Bob and George joined the crews of LCA (Landing Craft Assault) for training at Loch Fyne. The Wikipedia states the LCAs were "typically constructed of hardwood planking and selectively clad with armour plate, this shallow–draft, barge–like boat with a crew of four could ferry an infantry platoon of 31, with space to spare for five additional specialist troops, to shore at 7 knots (13 km/h)." Both then went from Newcastle to Southampton and were assigned to LCI(L) 306. The Landing Craft Infantry (Large) was a small steel ship that could land 200 troops, traveling from rear bases on its own at a speed of up to 15 knots.

Injured, (crushed) by a hydraulic watertight door in September 1944, Bob arrived back at Halifax (sailing in the troop ship Ile de France) and hospitalized for 6 weeks. He was demobilized after his release from hospital and arrived back at Quathiaski Cove.

He joined the merchant marine in May, 1945, one week after being discharged from the navy. His travels took him to the southern hemisphere providing supplies to the Pacific theatre operations for one year. Ports of call included Australia, New Zealand, Fiji, and the Cook Islands.

Black Raven

F.P.V. Black Raven (Photo from the John Lewis collection. )

Bob spent the entire season of 1947 as a cook with James Lagos. In January 1948, Bob was offered and accepted the position of Fishery Officer and Master of the Fisheries Protection Vessel Black Raven. Bob continued with this position until 1956 having the opportunity to see the coast and walk many rivers. His wife Jean was working at the BC Packers store in Quathiaski Cove.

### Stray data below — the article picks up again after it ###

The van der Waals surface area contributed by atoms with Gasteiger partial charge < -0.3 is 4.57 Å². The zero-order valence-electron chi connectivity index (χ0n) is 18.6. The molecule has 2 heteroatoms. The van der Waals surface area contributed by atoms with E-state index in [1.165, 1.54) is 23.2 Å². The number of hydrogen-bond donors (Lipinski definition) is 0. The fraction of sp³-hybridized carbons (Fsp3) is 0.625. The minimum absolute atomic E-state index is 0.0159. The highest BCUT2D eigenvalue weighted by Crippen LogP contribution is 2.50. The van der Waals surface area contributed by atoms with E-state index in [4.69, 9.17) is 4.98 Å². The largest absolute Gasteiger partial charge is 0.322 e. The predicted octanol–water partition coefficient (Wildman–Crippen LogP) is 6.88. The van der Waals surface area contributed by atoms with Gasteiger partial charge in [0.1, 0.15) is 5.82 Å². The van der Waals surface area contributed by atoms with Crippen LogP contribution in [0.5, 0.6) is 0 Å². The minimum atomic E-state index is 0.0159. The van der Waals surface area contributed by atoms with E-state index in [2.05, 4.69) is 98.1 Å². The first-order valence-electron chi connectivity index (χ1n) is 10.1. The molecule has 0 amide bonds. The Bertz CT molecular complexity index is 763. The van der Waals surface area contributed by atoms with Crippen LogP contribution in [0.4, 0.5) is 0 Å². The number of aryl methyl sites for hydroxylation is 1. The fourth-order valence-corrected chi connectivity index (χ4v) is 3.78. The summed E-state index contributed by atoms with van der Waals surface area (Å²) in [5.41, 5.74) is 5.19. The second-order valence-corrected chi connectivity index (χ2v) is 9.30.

Controlling Sea Lions

Bob in his role as Fisheries Officer. Approaches to fisheries management have changed dramatically from those days.(Photo from the John Lewis collection. )

Jean got a job at Lavers Store in 1956. The same year Bob and his good friend Skip McDonald each bought 50% of the Beehive Restaurant and left his Fisheries position. Bob and Skip met each other as neighbors on Birch Street. They became friends and decided to go into the restaurant business together. In 1959, Bob sold his share of the Beehive to Skip and went back to commercial fishing. The business didn’t return enough money for the two partners and Captain Bob opted to go back to commercial fishing. Skip later became the mayor of Campbell River.

Bee Hive Restaurant

The old Bee Hive Cafe taken by myself in 1980. This old building has long since been replaced by a newer Bee Hive. The roadway between the Bee Hive and the old Lavers Store in the photo led directly out to the original pier in Campbell River. This is where the old Union Steamships and water taxis would pick up and drop off passengers and freight. (Photo from the John Lewis collection. )

In the fall of 1971 Bob bought the Ste–Bo–J (Steve–Bob–Jean) and fished with her in 1972. Stephen took control of the Ste–Bo–J in 1976 for one season only. Then Bob took the helm in 1977 while Stephen went seining with Dave Henshall on the Miss Tina. Bob fished until 1985 when he was retired and the vessel was sold to Stephen He died on December 7, 2016.

To quote from this article please cite:

Lewis, John M. (2017) Some Memories of Captain Robert Lewis. 2017.